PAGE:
Disabled Vet Battles for Home


After Sgt. Eric Spalding returned from Iraq with a traumatic brain injury and a Purple Heart, his brick ranch in Ypsilanti was his cave, his only haven.

So when his lender, GMAC Mortgage, started foreclosure proceedings, Spalding wasn't going to let the company take the house.

"I didn't have anything else," said Spalding, a gunner who guarded convoys in Iraq for the Michigan National Guard and has a son, Eric. "Where am I going to live? Under a bridge?" he asked.

Like many borrowers seeking a loan modification, Spalding almost lost his home at sheriff's sale while seeking help with his mortgage payments.

He was wounded in 2007. His troubles began when he returned home and failed to pay his 2008 property taxes. His military pay had been cut in half, a job at General Dynamics was outsourced, and he said he didn't know he was eligible for disability until later.

GMAC paid the taxes for him to preserve its interest in the property, then rolled them into his mortgage, raising his payments from $1,100 to more than $2,300 a month.

That put him behind on his payments, said Moonson River Eninsche, a foreclosure prevention counselor with the Washtenaw County Treasurer's Office who intervened to help Spalding.

GMAC and Spalding don't agree on what happened next.

Eninsche said GMAC offered Spalding a three-month trial modification in April, with monthly payments of about $1,430.

According to Spalding, GMAC then offered him a permanent modification. He signed the papers and said he believed his monthly payments would remain $1,430. Yet the next month, he said, GMAC billed $2,300.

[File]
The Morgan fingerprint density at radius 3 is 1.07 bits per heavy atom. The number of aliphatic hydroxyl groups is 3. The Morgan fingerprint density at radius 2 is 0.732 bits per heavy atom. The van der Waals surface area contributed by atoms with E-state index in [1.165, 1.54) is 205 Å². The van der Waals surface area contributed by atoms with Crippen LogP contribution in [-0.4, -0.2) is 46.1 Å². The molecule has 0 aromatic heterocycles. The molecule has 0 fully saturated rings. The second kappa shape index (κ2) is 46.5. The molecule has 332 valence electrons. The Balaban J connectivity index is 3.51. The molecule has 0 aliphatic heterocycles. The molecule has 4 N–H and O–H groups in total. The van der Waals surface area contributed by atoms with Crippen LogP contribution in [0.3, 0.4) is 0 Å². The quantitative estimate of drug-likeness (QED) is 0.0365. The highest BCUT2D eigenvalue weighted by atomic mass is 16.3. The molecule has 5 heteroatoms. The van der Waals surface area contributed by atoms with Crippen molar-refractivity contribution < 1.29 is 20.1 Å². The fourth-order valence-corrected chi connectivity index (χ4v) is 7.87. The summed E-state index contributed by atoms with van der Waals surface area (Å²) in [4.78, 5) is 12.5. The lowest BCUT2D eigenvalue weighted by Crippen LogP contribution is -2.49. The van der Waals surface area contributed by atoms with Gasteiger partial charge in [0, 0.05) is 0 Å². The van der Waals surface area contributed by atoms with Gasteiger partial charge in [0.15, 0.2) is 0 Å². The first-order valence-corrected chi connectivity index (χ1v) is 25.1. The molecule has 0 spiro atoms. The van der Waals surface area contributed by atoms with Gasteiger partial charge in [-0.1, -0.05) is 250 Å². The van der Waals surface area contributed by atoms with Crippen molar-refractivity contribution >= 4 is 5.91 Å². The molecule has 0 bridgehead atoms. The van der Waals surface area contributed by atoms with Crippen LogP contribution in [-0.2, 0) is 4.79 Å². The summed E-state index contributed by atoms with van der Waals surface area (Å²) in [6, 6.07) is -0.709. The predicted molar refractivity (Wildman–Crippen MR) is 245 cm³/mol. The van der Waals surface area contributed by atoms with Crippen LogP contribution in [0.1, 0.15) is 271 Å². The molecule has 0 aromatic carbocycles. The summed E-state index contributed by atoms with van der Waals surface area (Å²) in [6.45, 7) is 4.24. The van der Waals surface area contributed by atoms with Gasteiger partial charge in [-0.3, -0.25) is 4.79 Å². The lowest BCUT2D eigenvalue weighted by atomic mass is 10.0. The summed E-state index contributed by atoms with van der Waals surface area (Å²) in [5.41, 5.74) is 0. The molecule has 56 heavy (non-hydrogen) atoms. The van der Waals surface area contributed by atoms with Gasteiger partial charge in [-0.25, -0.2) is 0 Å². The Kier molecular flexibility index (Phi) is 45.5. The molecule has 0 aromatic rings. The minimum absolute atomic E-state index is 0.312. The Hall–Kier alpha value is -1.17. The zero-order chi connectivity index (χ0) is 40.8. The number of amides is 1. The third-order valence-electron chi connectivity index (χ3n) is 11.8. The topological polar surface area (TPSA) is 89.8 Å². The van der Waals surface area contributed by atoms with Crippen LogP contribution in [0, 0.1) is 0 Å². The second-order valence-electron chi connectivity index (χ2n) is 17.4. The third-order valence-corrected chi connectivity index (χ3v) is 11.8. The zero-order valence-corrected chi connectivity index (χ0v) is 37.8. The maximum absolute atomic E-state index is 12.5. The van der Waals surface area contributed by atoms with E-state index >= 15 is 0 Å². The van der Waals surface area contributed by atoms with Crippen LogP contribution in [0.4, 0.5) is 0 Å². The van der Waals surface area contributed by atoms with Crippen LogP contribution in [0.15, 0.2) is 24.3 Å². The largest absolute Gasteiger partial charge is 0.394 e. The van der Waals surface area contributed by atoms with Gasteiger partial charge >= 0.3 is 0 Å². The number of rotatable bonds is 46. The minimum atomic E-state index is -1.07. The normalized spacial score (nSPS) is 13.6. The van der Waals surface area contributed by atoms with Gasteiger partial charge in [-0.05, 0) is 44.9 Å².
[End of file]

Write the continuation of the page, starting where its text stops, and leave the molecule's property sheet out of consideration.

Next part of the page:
Eninsche said it appeared to him that GMAC was processing two conflicting applications at the same time.

According to GMAC spokesman Jim Olecki, Spalding did not qualify for the federal Home Affordable Modification Program, or HAMP, because he earned too much.

GMAC described several efforts to lower Spalding's loan payments under other programs. In each case, Spalding stopped payment or failed to write a check, forcing GMAC to cancel the deals, Olecki said.

In October, Eninsche said, GMAC hired a lawyer and began plans to sell the home at auction.

After repeated calls to GMAC, Eninsche said, GMAC called off the sheriff's sale and in November agreed to a permanent modification that lowered Spalding's monthly payment to around $1,450, including taxes and insurance.

Deb Odom Stern, an Ann Arbor Realtor who also helped Spalding, said she made sure GMAC knew it was dealing with disabled veteran.

Spalding said the experience has resulted in the "total dismantling of my life and credit."

He said he traded one of the most dangerous jobs in Iraq for a yearlong fight with GMAC.

It was a fight worth fighting, he said.

He is home for good.

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